Kevin Hourican, senior vice president and regional director of stores for Macy’s, said he was convinced consumers would flock to the department store for an earlier opening after witnessing the crowds at Tysons Corner last year.
Macy’s had tested the late-night opening at a handful of stores last year. Based on the success at those locations and for other retailers, the company was ready to kick off a midnight opening across the country.
“It was a pretty easy decision,” Hourican said. “We’re getting a customer that wasn’t coming in at 4 a.m. but one that never went to bed.”
Tighter budgets may have lured many consumers to late-night sales for deep discounts on items they otherwise could not afford.
“Sometimes we have to make sacrifices with the economy being what it is,” Joel Castillo, 19, said while standing in line at Best Buy in Germantown for a $200 42-inch flat-screen television. “Once I’m at home watching my TV, it will be worth it.”
Seasoned Black Friday shoppers in some cases praised retailers for forgoing the standard openings in the wee hours of Friday morning.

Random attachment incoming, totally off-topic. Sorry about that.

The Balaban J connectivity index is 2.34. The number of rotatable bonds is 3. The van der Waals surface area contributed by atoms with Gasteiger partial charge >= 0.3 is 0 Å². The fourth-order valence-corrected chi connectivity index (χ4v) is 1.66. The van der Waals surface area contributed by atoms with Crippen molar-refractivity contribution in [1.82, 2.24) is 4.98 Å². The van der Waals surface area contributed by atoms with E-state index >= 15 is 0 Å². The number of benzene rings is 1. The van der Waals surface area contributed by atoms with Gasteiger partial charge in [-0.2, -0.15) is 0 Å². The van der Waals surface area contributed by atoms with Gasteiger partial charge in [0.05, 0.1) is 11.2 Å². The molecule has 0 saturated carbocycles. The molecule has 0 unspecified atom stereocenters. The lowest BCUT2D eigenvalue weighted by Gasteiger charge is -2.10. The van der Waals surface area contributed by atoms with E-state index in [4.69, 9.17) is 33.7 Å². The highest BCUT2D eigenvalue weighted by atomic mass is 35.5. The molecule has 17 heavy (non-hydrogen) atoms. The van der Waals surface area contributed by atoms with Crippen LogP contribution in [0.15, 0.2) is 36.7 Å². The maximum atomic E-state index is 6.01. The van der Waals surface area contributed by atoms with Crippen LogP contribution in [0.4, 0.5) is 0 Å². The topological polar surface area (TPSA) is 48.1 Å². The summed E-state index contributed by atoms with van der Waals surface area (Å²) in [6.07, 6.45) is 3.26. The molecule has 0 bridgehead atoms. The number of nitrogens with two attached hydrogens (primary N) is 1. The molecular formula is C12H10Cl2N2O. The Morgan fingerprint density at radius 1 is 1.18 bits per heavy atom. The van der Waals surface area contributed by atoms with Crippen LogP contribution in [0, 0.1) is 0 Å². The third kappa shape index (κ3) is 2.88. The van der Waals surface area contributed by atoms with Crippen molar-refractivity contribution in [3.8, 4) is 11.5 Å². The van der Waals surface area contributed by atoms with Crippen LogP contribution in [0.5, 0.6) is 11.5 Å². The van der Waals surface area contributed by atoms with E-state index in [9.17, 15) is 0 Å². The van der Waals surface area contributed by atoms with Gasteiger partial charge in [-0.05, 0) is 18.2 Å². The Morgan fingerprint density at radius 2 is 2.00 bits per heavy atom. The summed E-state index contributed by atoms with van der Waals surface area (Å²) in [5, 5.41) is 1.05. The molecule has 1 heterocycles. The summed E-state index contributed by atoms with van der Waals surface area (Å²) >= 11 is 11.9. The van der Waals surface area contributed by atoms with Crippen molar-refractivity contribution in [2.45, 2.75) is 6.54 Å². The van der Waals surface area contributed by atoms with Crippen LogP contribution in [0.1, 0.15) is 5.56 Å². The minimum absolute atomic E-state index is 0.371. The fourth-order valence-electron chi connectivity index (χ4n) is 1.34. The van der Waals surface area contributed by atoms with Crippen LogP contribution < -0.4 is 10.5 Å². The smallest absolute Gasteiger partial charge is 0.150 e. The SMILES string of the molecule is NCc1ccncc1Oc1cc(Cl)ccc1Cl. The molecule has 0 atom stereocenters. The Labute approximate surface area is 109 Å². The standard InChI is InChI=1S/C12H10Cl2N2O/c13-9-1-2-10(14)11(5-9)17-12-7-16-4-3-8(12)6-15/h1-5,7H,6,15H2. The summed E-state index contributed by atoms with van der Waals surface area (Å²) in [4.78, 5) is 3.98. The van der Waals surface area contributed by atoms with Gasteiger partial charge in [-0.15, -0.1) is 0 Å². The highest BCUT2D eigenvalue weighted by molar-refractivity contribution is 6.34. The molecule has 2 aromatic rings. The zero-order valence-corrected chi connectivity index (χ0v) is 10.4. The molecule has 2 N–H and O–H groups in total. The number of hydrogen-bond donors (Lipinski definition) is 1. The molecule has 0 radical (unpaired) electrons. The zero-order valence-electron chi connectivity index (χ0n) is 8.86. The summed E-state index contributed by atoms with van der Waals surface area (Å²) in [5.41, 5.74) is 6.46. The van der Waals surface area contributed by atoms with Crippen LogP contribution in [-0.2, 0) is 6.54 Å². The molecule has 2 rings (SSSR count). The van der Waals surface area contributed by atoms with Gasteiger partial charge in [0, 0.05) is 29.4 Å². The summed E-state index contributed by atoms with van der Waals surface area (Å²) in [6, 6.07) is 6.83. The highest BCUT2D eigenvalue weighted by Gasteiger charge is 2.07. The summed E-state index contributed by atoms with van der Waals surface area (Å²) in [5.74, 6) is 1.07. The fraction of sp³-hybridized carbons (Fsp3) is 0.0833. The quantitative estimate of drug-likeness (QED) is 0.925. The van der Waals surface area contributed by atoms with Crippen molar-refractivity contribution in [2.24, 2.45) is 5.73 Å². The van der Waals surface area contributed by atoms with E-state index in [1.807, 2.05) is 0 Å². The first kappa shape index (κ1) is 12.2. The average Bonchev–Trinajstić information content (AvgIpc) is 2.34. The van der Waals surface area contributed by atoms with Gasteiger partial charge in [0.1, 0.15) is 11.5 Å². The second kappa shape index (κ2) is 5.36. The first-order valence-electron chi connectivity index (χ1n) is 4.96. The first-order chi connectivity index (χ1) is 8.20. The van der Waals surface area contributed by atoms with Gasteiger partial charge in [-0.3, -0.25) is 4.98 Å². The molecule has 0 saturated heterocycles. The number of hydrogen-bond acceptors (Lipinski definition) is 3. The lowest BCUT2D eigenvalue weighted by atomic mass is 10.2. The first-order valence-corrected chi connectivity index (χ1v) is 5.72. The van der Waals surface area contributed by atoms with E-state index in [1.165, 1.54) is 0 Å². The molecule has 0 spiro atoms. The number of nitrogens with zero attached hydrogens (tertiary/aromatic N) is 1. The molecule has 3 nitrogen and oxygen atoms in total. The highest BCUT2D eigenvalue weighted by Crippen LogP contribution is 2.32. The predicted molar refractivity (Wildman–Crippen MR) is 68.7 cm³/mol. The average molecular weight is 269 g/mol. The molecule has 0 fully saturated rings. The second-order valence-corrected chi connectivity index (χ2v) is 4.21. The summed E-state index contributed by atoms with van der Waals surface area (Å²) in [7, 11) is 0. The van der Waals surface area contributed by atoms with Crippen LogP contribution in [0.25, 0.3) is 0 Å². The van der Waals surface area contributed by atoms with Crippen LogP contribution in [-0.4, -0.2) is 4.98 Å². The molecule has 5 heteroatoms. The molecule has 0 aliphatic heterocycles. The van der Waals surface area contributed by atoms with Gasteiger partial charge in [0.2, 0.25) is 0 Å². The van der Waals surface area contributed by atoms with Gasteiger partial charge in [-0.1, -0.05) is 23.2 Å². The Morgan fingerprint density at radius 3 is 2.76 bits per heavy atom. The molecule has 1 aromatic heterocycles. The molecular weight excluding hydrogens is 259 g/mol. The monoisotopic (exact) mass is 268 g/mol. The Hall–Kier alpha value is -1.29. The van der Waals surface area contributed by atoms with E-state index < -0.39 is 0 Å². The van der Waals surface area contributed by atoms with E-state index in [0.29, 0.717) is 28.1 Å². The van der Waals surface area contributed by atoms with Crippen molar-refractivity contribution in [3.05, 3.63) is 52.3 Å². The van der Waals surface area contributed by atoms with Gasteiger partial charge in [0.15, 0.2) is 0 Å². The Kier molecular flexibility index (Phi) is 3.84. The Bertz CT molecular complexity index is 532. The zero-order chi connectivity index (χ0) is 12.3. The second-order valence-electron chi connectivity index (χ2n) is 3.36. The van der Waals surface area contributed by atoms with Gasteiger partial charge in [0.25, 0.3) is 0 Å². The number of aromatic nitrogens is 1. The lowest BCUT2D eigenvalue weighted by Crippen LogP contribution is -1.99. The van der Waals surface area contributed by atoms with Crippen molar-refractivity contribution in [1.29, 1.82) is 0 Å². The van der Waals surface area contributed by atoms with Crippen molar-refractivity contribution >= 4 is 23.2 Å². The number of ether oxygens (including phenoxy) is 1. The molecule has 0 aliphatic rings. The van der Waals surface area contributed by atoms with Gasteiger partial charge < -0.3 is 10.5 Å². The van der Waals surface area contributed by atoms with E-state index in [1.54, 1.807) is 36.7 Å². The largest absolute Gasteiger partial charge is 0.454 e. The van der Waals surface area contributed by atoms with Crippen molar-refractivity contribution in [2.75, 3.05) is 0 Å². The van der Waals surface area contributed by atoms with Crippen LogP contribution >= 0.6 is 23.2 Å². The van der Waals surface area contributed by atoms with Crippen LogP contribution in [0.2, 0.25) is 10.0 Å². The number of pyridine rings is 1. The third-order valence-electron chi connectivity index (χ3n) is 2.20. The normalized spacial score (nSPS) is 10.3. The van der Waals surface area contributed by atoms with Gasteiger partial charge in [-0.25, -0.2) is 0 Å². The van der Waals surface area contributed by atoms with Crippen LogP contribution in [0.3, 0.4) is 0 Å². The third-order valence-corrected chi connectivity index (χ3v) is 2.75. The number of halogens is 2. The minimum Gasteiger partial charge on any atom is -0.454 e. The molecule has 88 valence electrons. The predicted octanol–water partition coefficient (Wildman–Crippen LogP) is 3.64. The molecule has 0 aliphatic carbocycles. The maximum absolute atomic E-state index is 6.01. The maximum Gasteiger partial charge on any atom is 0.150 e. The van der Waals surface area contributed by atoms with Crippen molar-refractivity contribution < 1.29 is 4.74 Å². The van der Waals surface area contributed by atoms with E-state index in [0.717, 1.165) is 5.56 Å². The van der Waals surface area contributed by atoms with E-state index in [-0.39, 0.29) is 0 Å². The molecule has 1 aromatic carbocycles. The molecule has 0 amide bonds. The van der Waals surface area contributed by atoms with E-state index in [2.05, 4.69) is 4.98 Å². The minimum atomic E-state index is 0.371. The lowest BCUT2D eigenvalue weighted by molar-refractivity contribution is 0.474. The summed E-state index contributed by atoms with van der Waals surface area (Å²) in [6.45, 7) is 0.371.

“It was actually smoother than in years past,” Jill Winner, 35, said as she and her niece Lindsey Delouney, 15, rolled out of the Wal-Mart in Germantown just after 10:30 p.m. Thursday. “There was actually more security. People were more friendly I think because they weren’t waiting up all night.”
Not every night-owl opening ran as smoothly. A women at a Wal-Mart in California’s San Fernando Valley allegedly spewed pepper spray on a crowd of shoppers to get an Xbox on Thursday night, according to police. About 20 people suffered minor injuries.
To cut down on such incidents, many retailers handed shoppers tickets to reserve limited-quantity merchandise. But there was still trouble.
“People who had been in line let their family just come out of nowhere and jump in, and the guards did nothing,” said Mike Masho, who had been camped out at the Best Buy in Woodbridge since 9 a.m. Thursday for the 42-inch flat-screen TV. By the time a store worker got to the 25-year-old, one of the first 50 people in line, tickets for his coveted television were gone.
“After all the time I spent out here,” he said. “It’s just wrong.”
But all hope was not lost. Masho’s cousin, hedging his bets, was camped out at a nearby Target and was the second person in line.
Shoppers looking to avoid hassles and big crowds found success Friday morning in downtown Bethesda, where parking spaces were plentiful, lines were short or nonexistent, and the vibe was so calm that a woman sat reading a book on a bench outside the Lululemon yoga store.
Inside the Apple Store, shoppers were able to quickly buy MacBook Airs, iPads and iPods at a special table reserved for fast purchases. Assessing the chaos, or lack thereof, one woman was heard strolling into the store and saying, “Oh, this isn’t bad at all.”